CHAMPAIGN, Ill. -- As an art educator and researcher, Julia Kellman has long been aware -- from her academic's box-seat vantage point -- that art can impact people's lives in profound ways. But for the past four years, she's witnessed the phenomenal power of art-making from the perspective of a director who is on stage, engaging in an ongoing, intimate dialogue with the actors.
Only in Kellman's case, the actors are real people -- people who've been hit head-on by the brutal reality of HIV/AIDS diagnoses, then left to work through the many and varied response stages that inevitably follow, from despair and depression to acceptance and healing.
Kellman, who has joint appointments in the School of Art and Design and College of Medicine at the University of Illinois at Urbana-Champaign, began working first-hand with HIV/AIDS patients at a community hospital as part of a small pilot program launched in 2000.
In its first year, the Carle Hospital Arts Program -- sponsored by the U. of I. medical school's psychiatry department and funded by the Carle Foundation -- provided individual art instruction for just three people. Kellman taught the class, which met once a week for four hours -- over a 3 1/2-month period -- in a medical school computer lab that served as a makeshift art room. Art supplies and projects were stored in a nearby office.
Since then, the program has moved to a home base at the hospital, and more than 25 individuals have moved through the program. And over time, Kellman believes her role has shifted as well. These days, she sees herself less as an instructor, and more as facilitator.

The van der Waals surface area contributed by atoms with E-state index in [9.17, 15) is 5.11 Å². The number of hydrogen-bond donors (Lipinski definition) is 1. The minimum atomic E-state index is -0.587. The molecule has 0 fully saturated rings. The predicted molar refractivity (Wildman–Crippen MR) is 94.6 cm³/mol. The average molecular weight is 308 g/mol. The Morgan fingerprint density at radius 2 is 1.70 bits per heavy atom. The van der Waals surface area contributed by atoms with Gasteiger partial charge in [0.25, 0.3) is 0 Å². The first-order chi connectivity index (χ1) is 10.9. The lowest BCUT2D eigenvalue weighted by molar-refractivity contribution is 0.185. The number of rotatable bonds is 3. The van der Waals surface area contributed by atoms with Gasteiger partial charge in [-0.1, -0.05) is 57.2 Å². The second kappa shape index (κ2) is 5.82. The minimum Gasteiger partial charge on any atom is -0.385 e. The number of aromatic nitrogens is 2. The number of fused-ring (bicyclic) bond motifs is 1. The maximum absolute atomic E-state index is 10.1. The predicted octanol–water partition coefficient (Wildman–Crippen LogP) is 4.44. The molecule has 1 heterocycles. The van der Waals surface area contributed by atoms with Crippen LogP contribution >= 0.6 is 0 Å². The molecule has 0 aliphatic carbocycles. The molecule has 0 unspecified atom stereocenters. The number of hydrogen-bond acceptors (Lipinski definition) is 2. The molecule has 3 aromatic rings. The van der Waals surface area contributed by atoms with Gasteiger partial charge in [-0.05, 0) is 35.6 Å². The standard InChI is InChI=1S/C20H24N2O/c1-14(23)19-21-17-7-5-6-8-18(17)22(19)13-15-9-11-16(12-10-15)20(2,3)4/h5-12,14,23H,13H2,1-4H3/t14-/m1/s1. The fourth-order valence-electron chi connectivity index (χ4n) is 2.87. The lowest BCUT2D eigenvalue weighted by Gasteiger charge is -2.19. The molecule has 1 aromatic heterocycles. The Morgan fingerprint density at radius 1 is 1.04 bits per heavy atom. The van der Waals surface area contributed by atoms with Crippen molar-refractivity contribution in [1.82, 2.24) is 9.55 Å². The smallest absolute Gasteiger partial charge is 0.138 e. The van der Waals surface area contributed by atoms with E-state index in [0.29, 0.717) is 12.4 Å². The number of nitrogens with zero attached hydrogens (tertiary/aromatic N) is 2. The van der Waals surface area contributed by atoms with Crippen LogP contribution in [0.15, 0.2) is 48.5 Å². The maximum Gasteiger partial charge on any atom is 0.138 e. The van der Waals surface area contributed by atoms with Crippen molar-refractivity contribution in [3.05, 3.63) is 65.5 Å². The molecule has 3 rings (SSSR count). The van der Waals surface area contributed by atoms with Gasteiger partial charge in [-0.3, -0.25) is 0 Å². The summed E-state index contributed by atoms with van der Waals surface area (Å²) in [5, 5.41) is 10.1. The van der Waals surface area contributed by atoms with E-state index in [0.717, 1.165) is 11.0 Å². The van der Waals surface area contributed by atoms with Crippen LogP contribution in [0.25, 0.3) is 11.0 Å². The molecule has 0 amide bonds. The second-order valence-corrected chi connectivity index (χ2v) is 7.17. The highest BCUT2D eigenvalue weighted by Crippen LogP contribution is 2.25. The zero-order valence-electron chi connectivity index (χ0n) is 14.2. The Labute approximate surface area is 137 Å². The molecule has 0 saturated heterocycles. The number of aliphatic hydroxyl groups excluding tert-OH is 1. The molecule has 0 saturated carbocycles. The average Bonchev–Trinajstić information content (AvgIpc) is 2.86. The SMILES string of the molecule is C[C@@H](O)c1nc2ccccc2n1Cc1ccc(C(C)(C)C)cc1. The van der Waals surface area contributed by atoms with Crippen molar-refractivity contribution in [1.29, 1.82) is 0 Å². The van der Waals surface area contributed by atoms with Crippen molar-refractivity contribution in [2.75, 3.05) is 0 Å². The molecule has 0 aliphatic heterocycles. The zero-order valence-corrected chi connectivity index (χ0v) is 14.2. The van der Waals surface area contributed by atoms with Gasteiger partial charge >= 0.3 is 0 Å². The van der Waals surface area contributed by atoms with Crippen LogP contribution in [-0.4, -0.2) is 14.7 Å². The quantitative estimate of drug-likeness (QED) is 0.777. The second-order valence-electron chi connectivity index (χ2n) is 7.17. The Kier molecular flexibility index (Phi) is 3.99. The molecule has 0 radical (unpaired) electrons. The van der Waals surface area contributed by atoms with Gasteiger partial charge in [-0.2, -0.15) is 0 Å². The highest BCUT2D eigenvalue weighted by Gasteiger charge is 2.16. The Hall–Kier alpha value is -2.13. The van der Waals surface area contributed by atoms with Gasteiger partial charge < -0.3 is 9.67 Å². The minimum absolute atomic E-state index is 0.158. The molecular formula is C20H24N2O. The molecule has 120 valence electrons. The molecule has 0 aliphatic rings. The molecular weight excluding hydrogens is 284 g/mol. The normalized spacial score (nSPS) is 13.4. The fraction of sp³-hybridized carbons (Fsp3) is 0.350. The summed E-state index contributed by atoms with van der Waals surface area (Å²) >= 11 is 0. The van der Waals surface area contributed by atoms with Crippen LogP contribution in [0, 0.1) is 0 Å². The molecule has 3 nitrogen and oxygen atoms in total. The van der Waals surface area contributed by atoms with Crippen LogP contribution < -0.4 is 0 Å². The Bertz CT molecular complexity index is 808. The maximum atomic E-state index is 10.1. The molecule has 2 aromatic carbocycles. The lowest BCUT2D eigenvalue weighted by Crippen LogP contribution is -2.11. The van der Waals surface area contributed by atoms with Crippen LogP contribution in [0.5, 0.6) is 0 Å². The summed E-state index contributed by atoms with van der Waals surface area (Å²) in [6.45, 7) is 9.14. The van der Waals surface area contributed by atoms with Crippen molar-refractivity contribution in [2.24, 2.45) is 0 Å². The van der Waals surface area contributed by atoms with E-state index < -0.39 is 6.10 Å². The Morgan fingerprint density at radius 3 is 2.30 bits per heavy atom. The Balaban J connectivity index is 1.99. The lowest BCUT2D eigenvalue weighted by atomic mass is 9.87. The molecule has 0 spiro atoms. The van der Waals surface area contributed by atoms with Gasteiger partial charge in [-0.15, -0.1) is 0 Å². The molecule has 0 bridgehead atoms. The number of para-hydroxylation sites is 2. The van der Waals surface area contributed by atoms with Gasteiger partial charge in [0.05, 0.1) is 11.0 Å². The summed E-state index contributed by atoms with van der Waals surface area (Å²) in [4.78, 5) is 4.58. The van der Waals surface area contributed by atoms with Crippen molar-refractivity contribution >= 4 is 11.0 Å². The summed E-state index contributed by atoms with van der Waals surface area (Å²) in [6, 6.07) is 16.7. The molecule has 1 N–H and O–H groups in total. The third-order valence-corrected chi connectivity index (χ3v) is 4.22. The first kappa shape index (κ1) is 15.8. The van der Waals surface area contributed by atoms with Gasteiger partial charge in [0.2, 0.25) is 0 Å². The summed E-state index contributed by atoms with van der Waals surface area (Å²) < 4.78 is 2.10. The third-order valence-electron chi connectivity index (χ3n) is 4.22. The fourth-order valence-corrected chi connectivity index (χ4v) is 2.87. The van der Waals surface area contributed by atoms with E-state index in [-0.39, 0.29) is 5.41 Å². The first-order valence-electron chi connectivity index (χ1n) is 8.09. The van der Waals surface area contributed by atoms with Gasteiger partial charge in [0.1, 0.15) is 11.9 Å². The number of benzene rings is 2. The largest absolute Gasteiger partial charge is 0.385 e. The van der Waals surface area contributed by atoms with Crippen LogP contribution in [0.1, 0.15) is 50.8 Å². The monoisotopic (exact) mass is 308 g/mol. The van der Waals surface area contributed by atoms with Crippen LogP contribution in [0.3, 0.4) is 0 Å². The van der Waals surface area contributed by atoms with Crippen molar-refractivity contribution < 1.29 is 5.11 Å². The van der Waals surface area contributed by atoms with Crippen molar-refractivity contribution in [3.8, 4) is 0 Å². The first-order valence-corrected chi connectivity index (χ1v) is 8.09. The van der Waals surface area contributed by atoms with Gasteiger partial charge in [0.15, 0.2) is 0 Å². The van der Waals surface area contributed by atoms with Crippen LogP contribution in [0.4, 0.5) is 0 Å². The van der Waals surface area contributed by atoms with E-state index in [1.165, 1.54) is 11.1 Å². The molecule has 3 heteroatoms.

To Kellman's knowledge, the U. of I./Carle Hospital program is the only hospital-based program of its kind that offers what she terms "expressive-arts" classes for HIV/AIDS patients. Expressive arts, she added, is not the same thing as art therapy.
"Art therapy is much more aimed at diagnosis and treatment," she said. "It's really aligned with Jungian analysis. With expressive arts, I use what I know to encourage students to express themselves in whatever way they need. It's about making meaning out of meaninglessness. Narrative is what gives our lives meaning. It's that narrative sense that pulls together one's life into a coherent whole."
Rather than acting as a therapist, Kellman said her role has evolved into that of an advocate or guide.
"I enable and facilitate; I provide, I set up, I create a sense of place, groundedness and security for the people who come to the class," she said.
"I see that as my purpose … as somehow managing events and moderating activities so people can do what they need to do to heal themselves. I see myself as a servant … as the old lady who sweeps the bridge and keeps the nails pounded in. And that's valid. It's like the mother's gaze -- acceptance of a person and what they produce."
Last fall, the fruits of the participants' creative labors -- paintings, drawings, shrines and star-shaped art books -- were exhibited publicly in an exhibition at the hospital. Kellman hopes to organize a similar exhibition later this year. For now, she is fine-tuning plans for an annual one-day workshop, on Aug. 20, open to former students and anyone interested in participating in the program. Regular fall classes begin on Sept. 19.
In the meantime, Kellman's personal observations and reflections on the program's results have been documented in "HIV, Art, a Journey Toward Healing: One Man's Story," an article scheduled for publication in August in the Journal of Aesthetic Education.
The article includes what Kellman refers to as "two main narrative strands": in the first, she chronicles her own struggle -- off and on throughout her life -- with depression; in the other, she relays the story of Joe, a man whose life appeared to be significantly jump-started, in part, she believes, through participation in the expressive-arts class.